Author Topic: House on Mars  (Read 1444 times)

Offline Eric Hedman

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House on Mars
« on: 11/11/2016 03:08 am »
The Daily Mail has an article about a Mars concept house on display at the Royal Observatory in Greenwich until next Wednesday:

If anyone goes to see it, please post your pictures and your comments.

Offline Hanelyp

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Re: House on Mars
« Reply #1 on: 11/15/2016 04:06 am »
Based on photos on the linked page:

- The shell appears to be fairly primitive masonry, which for engineering purposes is commonly assumed to have zero tensile strength.
- While internal pressure might be countered by weight of a shell, the depicted shell is an order of magnitude too thin for that.
- Given that the outer masonry shell can't contain internal pressure by tensile strength or weight, and presuming the designers haven't goofed big time, I have to assume that the liner contains the pressure.  The masonry shell would serve as protection from dust storms and other mechanical threats, and provide some radiation shielding and insulation.

Offline Rei

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Re: House on Mars
« Reply #2 on: 11/16/2016 02:03 pm »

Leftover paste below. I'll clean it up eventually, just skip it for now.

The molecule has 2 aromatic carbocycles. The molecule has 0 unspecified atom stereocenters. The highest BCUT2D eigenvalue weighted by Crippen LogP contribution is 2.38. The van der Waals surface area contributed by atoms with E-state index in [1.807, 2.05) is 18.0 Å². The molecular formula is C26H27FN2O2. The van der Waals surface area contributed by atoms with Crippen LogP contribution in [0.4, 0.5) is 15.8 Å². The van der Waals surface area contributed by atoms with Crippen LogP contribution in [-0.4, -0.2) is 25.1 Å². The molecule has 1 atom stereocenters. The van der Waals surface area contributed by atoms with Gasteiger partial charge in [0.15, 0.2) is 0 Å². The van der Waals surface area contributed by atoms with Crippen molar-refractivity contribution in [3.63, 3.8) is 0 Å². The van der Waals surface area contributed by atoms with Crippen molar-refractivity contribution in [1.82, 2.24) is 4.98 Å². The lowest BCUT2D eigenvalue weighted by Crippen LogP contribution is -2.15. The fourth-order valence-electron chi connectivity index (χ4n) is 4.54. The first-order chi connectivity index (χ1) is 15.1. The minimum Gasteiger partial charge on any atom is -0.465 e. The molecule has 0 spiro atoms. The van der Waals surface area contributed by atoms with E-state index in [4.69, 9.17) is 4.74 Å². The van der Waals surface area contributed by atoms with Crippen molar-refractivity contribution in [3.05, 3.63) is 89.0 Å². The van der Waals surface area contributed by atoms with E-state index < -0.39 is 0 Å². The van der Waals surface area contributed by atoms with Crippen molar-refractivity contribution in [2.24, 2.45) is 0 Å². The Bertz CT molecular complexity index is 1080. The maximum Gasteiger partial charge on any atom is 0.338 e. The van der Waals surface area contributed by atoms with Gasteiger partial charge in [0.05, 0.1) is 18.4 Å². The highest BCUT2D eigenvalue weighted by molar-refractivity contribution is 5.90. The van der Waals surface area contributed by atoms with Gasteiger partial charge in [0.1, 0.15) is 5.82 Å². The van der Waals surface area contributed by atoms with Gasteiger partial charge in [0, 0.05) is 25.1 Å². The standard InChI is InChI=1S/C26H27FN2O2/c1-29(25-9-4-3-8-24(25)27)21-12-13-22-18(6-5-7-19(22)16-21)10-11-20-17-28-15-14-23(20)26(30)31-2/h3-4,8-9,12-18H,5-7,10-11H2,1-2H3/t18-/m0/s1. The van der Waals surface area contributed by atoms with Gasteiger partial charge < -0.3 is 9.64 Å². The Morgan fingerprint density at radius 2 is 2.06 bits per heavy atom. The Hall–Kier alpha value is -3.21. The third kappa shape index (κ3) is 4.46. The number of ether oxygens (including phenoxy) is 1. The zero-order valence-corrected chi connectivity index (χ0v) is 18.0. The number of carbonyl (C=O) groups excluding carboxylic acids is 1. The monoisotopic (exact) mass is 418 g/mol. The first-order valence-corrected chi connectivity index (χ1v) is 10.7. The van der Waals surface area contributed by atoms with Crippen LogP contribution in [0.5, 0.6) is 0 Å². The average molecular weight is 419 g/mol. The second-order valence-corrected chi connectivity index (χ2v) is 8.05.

If it's inner-pressure supported, then I'd expect that big window to be bowed outward.  Unless that's supposed to depict a cutaway and not an actual window.

The plants therein are all houseplants, not crops, and are receiving light levels that would be bad even for a houseplant, let alone a crop plant.  Even if they were crops and were brightly lit by a multi-kilowatt array, that's only enough area to get you an occasional snack.

Those stairs are a terrible waste of space and mass over a simple ladder.

I can't even guess what those "stability wings" are supposed to accomplish. Did he think they were buttresses?

No comments at all about how the basic dome is supposed to be transported / assembled.  No comments about how earthmoving is supposed to be done or about how the "microwave sintering" system is supposed to function.  It's supposed to have a basement - nothing about how it's supposed to be dug, leveled, compacted, sides shored up, etc. Or about how the foundation in general is supposed to work.

I'm seeing a lot of issues in general here.  I looked up the designer/builder... appears he's a science writer, but I can't find any info about whether he even has a degree in any scientific field.  He lists no actual scientific work in his resume.
« Last Edit: 11/16/2016 02:09 pm by Rei »

Tags: Mars habitat